March 13, 1994

How Barbara Mackle Was Kidnapped And Buried Alive

First Of Two Parts

"No! No! No! You can't do this! You've got to let me out. Wait! I'll be good."

Barbara Mackle pleaded with her kidnappers not to bury her alive.

Gary Krist, alias George Deacon, an escaped convict from a California prison, said, "Don't be such a baby." Methodically he began screwing down the lid of a coffin-like box --- ignoring the screams of his 20-year-old victim as she pounded frantically in her tomb.

Barbara was a student at Emory University, an exclusive girl's school at Decatur, Georgia, a suburb of Atlanta. When she became ill with influenza during the epidemic of 1968, she had to take a room at a nearby motel. The college infirmary was full with other sick girls.

Mrs. Jane Mackle drove from Coral Gables, a posh suburb of Miami, to take care of her daughter. Christmas was just eight days away.

Robert Mackle and his two brothers, Frank and Elliot, were wealthy land developers who had launched Port Charlotte and North Port --- among other planned communities.

By a quirk of fate, Krist was captured --- and nearly all of a half-million-dollar ransom recovered. Conclusion of the most bizarre kidnapping in U.S. history took place on Hog Island near El Jobean.

The principal participants were Special Deputy Milton Buffington and Major Richard McLeod of the Charlotte County sheriff's department.

Milton, now is retired at Punta Gorda. He treasures a scrapbook of news stories about the sensational kidnapping and recalls details vividly.

"Barbara and her mother stayed in a $32-per-night motel room," says Milton. "They were hoping Barbara's fever would abate enough to allow them to go home for a family Christmas celebration.

"Barbara's boy friend, Stewart Woodward, came by in the evening to keep the two women company. He left about midnight. As he drove away in his white Ford, Stewart noted two people sitting in a blue Volvo station wagon. He thought nothing of it at the time because many people were registered at the motel. "At 4 a.m. there was a knock on the door. 'Who is it?' Mrs. Mackle called out. 'The police,' replied a male voice. 'We are investigating an accident in which a young man driving a white Ford has been seriously injured.'

"Mrs. Mackle went to open the door. Barbara said 'Don't," but it was too late. Outside the door was a big man holding a shotgun. With him was a smaller person in a ski mask and holding a pistol. The latter was thought to be a boy but was discovered later to be a young Honduran woman named Ruth Eisemann-Schier.

"They rushed in and put their weapons to the heads of Mrs. Mackle and Barbara. 'Do as we say, and nobody will be hurt.'

"Mrs. Mackle was more annoyed than frightened. She thought they were being robbed. 'Just take our money and get out of here!' she demanded.

"The big man, Krist, pressed a cloth saturated with chloroform over her nose and mouth. In moments Mrs. Mackle was unconscious. The slightly built, masked intruder started to do the same to Barbara, but held back when Barbara said she would 'be good' and not scream or look at her captors.

"Krist and his accomplice placed Barbara face down on the back seat of a blue Buick and drove for about 20 minutes into a wild, uninhabited area. Krist pulled up Barbara's night gown and jabbed her with a hypodermic needle which he said contained a harmless sedative. Then Schier placed a chloroform cloth over Barbara's face briefly.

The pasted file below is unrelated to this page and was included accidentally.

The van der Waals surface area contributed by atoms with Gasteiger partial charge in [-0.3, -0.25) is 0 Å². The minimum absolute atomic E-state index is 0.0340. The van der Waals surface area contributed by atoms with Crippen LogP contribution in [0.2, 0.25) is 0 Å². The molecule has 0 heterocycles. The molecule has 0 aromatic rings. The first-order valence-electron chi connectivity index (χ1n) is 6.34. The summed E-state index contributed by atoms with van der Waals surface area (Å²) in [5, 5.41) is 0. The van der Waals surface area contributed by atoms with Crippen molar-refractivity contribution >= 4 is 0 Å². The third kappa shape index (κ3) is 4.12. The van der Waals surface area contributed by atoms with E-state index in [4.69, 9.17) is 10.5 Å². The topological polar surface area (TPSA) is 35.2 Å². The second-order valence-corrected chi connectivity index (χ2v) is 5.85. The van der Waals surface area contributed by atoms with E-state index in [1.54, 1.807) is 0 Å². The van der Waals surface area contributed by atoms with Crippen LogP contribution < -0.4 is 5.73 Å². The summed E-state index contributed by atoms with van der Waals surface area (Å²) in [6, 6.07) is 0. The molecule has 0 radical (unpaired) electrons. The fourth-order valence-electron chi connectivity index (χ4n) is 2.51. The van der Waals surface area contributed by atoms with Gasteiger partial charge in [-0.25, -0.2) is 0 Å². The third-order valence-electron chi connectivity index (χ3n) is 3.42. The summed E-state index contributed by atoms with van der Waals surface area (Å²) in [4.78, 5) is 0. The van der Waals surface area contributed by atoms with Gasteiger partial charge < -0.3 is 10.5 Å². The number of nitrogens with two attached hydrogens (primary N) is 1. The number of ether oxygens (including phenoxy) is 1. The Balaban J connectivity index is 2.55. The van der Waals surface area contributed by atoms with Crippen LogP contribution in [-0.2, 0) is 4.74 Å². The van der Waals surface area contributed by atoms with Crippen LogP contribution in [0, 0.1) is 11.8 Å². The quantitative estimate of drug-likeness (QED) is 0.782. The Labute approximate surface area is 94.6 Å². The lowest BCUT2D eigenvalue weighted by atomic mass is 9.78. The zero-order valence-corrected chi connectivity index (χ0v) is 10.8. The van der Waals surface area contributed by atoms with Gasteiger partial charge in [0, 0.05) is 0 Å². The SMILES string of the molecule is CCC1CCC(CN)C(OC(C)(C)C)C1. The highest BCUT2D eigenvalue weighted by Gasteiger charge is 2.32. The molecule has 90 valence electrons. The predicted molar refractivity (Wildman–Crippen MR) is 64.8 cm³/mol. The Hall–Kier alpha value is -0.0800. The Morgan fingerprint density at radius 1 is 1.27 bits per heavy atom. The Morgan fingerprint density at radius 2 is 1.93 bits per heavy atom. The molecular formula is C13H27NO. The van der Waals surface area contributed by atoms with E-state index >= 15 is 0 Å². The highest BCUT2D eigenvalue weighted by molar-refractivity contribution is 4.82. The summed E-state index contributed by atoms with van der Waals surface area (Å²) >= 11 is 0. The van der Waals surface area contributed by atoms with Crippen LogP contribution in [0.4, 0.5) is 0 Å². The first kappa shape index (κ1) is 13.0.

"Barbara became woozy but remained conscious. Krist ordered her to hold a crude sign KIDNAPPED while he photographed her with a Polaroid camera. He didn't like the picture because she was grim faced. He ordered her to smile so her parents would know she was alive. Then he photographed her again.

"He also took an opal ring from her finger. Then he slid her, feet first, into an open hole which already contained the plywood box.

"There were two ventilating pipes into the box which Krist referred to as a "capsule." Speaking into the tubes, Krist told hysterical Barbara that she had food, water, a blanket, a small light and ventilating fan operated by batteries, and a pump to get rid of water should it rain. A bed-pan was provided for bodily functions.

"The supplies and batteries would last a week if used sparely --- two and a half days if "wasted," said Krist. In a box of sanitary napkins there was a note assuring her she would be released in a week even if her father did not pay the ransom.

Manhunt Begins

"Mrs. Mackle, bound hand and foot with Venetian blind cords --- mouth taped --- regained consciousness an hour or so later. She banged on the wall with her feet but got no response. Struggling to her feet, she hopped to the door. She managed to open it from behind her back. She did the same with her parked Pontiac Firebird and pressed the horn with her head.

"The blaring horn brought the motel night-clerk in a hurry. 'Cut that out, lady! You're waking all our guests.' Mrs. Mackle stood up, enabling the manager to see her fetters and gag. 'Oh, my God! What's wrong?'

"Within 10 minutes the police arrived. Road blocks were thrown up. All Atlanta-area patrol cars were ordered on alert. Robert Mackle was called. He rushed to the scene in his private plane commanded by two pilots.

"At 9:30 a.m. that morning, the Mackle's unlisted telephone rang.

A friend summoned to the house for the purpose, answered. 'Listen carefully, I will say this only one time. I am the kidnapper of your daughter. Look under the rock at the base of a palm tree near your front gate. Follow instructions there faithfully if you want to see your daughter again.'

"Under the rock was a bottle with three sheets of typewritten paper. They explained that Barbara was buried in a box and would be allowed to "suffocate" if a ransom of $500,000 was not paid, or the police notified.